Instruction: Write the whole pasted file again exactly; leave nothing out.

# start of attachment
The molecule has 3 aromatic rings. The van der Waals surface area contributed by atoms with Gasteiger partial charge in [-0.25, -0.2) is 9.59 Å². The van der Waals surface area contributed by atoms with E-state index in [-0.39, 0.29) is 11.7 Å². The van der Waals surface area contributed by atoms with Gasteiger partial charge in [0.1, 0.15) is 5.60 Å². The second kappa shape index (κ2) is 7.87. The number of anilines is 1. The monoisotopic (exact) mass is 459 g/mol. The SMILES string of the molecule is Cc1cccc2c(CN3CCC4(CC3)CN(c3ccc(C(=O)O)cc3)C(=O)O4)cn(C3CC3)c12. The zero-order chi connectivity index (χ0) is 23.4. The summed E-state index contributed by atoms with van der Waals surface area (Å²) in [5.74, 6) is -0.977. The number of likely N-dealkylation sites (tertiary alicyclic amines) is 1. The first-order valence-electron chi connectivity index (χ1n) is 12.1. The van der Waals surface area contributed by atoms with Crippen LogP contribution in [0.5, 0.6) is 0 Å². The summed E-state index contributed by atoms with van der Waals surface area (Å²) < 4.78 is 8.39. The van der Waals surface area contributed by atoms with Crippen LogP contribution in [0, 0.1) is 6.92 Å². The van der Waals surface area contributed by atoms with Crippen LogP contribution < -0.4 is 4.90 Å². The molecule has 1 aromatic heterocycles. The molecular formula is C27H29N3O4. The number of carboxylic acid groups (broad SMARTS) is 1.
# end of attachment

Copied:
The molecule has 3 aromatic rings. The van der Waals surface area contributed by atoms with Gasteiger partial charge in [-0.25, -0.2) is 9.59 Å². The van der Waals surface area contributed by atoms with E-state index in [-0.39, 0.29) is 11.7 Å². The van der Waals surface area contributed by atoms with Gasteiger partial charge in [0.1, 0.15) is 5.60 Å². The second kappa shape index (κ2) is 7.87. The number of anilines is 1. The monoisotopic (exact) mass is 459 g/mol. The SMILES string of the molecule is Cc1cccc2c(CN3CCC4(CC3)CN(c3ccc(C(=O)O)cc3)C(=O)O4)cn(C3CC3)c12. The zero-order chi connectivity index (χ0) is 23.4. The summed E-state index contributed by atoms with van der Waals surface area (Å²) in [5.74, 6) is -0.977. The number of likely N-dealkylation sites (tertiary alicyclic amines) is 1. The first-order valence-electron chi connectivity index (χ1n) is 12.1. The van der Waals surface area contributed by atoms with Crippen LogP contribution in [0.5, 0.6) is 0 Å². The summed E-state index contributed by atoms with van der Waals surface area (Å²) < 4.78 is 8.39. The van der Waals surface area contributed by atoms with Crippen LogP contribution in [0, 0.1) is 6.92 Å². The van der Waals surface area contributed by atoms with Crippen LogP contribution < -0.4 is 4.90 Å². The molecule has 1 aromatic heterocycles. The molecular formula is C27H29N3O4. The number of carboxylic acid groups (broad SMARTS) is 1.